I am only talking about the west coast version mind you.
Though they should probably take a year to do it.

Anonymous said...

I've played the Wii game, and as fun as it is (they did a good job adding game diversity and making it suitable for the Wii), it doesn't compare at all to the ride. Actually being in the car, spinning around, pulling the string, and hearing the music and sound effects engulf you better than any video game.

Midway Mania is also one of those rides that everyone who walks out of is incredibly happy. I don't think I've ever seen a disappointed person at the exit of Midway Mania.

It's a fun ride that people want to play over and over; that's what's going to sustain it.

Anonymous said...

Glad to see the discussion here move toward substance and debate.

After reading through the recent posts — the discussion of ride capacity, story, longevity, branding, etc. — no one seems to have noted one of the obvious details about Toy Story Mania that make it so enjoyable . . . the ability of guests to actively participate in the experience.

In a sense, the visceral participatory experience replaces the need for story. Guests have a direct impact on what they see, hear, touch. That is what I found to be delightful about the ride.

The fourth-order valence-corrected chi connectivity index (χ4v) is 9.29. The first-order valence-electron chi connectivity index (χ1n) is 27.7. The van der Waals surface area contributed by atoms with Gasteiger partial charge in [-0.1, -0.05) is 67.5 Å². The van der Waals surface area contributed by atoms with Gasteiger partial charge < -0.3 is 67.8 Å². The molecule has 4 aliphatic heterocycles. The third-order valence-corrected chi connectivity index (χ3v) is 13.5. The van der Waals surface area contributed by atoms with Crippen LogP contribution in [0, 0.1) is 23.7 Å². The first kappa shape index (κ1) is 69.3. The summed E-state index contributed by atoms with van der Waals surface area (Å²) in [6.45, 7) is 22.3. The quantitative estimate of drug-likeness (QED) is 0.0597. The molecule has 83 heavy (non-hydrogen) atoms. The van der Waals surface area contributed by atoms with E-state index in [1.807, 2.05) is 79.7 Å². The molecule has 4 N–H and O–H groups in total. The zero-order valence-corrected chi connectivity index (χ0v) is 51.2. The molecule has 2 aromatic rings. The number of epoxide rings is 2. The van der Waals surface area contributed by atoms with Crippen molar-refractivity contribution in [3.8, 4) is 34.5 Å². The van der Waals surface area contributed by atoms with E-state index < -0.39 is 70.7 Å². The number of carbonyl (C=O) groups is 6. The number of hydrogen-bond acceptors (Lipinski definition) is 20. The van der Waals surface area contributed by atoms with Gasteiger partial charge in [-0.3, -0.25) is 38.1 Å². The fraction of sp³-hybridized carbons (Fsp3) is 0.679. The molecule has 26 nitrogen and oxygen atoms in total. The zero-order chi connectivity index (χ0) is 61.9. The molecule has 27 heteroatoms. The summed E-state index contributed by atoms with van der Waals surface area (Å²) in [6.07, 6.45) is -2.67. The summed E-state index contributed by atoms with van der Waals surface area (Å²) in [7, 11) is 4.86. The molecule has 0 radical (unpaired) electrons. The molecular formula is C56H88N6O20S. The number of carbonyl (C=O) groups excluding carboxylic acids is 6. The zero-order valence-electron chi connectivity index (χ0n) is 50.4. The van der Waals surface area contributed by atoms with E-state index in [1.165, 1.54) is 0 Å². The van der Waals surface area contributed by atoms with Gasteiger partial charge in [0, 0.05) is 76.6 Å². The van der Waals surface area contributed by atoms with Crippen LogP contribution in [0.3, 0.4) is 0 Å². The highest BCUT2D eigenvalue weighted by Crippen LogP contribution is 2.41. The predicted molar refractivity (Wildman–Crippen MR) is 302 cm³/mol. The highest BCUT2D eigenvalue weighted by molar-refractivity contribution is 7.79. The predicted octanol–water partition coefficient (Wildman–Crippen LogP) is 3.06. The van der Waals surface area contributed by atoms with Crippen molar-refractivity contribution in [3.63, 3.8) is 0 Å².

It speaks to the basic enjoyment of play!

I seconds Ceronomus' query: "Remember fun?"

Chris said...

I don't know how this subject went to the Peoplemover...if you're going to critize that, why not the skyway? the monorail? the train? They're all examples of transportation systems...(other than the fact that the peoplemover only had 1 stop), it was a futuristic showcase attraction (and a bit of a testing ground) for Walt, before he was going to let us see the "grown up" version in the EPCOT City project.

Anonymouse said...

Anonymous said: "Peoplemover did not have a story, and definitely had very little show."

Wasn't the Peoplemover the "show" itself? Was it not a showcase of what future mass transit "could be"?

And I know from experience in the mid 1980s until it closed, the Peoplemover must have had a "revival" because wait times in the summer rivaled those of the true "E" ticket fame. It was the monorail dedicated only to Tomorrowland, and a nice way to get off of those weary, beaten feet, with some fantastic photo opportunities with many great views of the Tomorrowland side of the park.